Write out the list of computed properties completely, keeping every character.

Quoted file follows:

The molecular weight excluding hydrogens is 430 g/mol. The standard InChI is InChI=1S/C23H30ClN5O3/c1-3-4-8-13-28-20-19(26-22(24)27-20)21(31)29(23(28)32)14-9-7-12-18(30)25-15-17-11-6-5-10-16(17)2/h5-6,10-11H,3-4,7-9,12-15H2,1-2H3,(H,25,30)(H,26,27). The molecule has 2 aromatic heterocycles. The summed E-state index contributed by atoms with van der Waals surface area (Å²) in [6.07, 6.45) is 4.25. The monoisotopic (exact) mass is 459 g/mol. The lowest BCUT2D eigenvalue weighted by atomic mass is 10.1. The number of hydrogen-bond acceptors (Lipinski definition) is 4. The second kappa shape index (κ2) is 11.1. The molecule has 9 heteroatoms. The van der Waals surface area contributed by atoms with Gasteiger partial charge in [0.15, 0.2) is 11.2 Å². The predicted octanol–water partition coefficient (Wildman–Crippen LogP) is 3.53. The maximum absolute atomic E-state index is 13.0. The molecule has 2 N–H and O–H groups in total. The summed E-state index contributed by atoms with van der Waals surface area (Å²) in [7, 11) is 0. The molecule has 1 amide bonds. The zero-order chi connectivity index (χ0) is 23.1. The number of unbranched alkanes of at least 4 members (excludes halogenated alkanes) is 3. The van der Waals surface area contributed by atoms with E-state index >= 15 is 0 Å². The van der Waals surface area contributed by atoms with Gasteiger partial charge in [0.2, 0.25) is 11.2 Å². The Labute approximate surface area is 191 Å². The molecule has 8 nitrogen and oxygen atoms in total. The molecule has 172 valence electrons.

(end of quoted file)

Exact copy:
The molecular weight excluding hydrogens is 430 g/mol. The standard InChI is InChI=1S/C23H30ClN5O3/c1-3-4-8-13-28-20-19(26-22(24)27-20)21(31)29(23(28)32)14-9-7-12-18(30)25-15-17-11-6-5-10-16(17)2/h5-6,10-11H,3-4,7-9,12-15H2,1-2H3,(H,25,30)(H,26,27). The molecule has 2 aromatic heterocycles. The summed E-state index contributed by atoms with van der Waals surface area (Å²) in [6.07, 6.45) is 4.25. The monoisotopic (exact) mass is 459 g/mol. The lowest BCUT2D eigenvalue weighted by atomic mass is 10.1. The number of hydrogen-bond acceptors (Lipinski definition) is 4. The second kappa shape index (κ2) is 11.1. The molecule has 9 heteroatoms. The van der Waals surface area contributed by atoms with Gasteiger partial charge in [0.15, 0.2) is 11.2 Å². The predicted octanol–water partition coefficient (Wildman–Crippen LogP) is 3.53. The maximum absolute atomic E-state index is 13.0. The molecule has 2 N–H and O–H groups in total. The summed E-state index contributed by atoms with van der Waals surface area (Å²) in [7, 11) is 0. The molecule has 1 amide bonds. The zero-order chi connectivity index (χ0) is 23.1. The number of unbranched alkanes of at least 4 members (excludes halogenated alkanes) is 3. The van der Waals surface area contributed by atoms with E-state index >= 15 is 0 Å². The van der Waals surface area contributed by atoms with Gasteiger partial charge in [0.2, 0.25) is 11.2 Å². The Labute approximate surface area is 191 Å². The molecule has 8 nitrogen and oxygen atoms in total. The molecule has 172 valence electrons.